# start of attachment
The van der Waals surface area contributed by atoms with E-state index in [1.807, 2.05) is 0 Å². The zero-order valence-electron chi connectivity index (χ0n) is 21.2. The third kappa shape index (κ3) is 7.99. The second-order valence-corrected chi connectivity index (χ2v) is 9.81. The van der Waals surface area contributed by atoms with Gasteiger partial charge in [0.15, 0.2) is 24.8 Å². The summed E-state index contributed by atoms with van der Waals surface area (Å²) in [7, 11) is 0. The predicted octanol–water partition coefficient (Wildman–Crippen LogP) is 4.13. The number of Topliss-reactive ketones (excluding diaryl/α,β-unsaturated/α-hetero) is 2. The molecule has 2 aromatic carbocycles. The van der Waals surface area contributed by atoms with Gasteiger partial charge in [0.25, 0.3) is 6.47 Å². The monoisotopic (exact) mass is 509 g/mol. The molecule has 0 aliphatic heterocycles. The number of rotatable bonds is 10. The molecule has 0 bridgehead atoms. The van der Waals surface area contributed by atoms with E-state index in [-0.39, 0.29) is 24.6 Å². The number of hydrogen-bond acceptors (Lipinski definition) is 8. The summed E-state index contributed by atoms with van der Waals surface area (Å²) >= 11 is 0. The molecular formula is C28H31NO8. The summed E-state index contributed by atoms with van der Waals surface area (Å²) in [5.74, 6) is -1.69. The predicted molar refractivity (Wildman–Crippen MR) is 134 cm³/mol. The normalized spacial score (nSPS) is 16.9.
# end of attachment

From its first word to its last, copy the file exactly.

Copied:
The van der Waals surface area contributed by atoms with E-state index in [1.807, 2.05) is 0 Å². The zero-order valence-electron chi connectivity index (χ0n) is 21.2. The third kappa shape index (κ3) is 7.99. The second-order valence-corrected chi connectivity index (χ2v) is 9.81. The van der Waals surface area contributed by atoms with Gasteiger partial charge in [0.15, 0.2) is 24.8 Å². The summed E-state index contributed by atoms with van der Waals surface area (Å²) in [7, 11) is 0. The predicted octanol–water partition coefficient (Wildman–Crippen LogP) is 4.13. The number of Topliss-reactive ketones (excluding diaryl/α,β-unsaturated/α-hetero) is 2. The molecule has 2 aromatic carbocycles. The van der Waals surface area contributed by atoms with Gasteiger partial charge in [0.25, 0.3) is 6.47 Å². The monoisotopic (exact) mass is 509 g/mol. The molecule has 0 aliphatic heterocycles. The number of rotatable bonds is 10. The molecule has 0 bridgehead atoms. The van der Waals surface area contributed by atoms with E-state index in [-0.39, 0.29) is 24.6 Å². The number of hydrogen-bond acceptors (Lipinski definition) is 8. The summed E-state index contributed by atoms with van der Waals surface area (Å²) >= 11 is 0. The molecular formula is C28H31NO8. The summed E-state index contributed by atoms with van der Waals surface area (Å²) in [5.74, 6) is -1.69. The predicted molar refractivity (Wildman–Crippen MR) is 134 cm³/mol. The normalized spacial score (nSPS) is 16.9.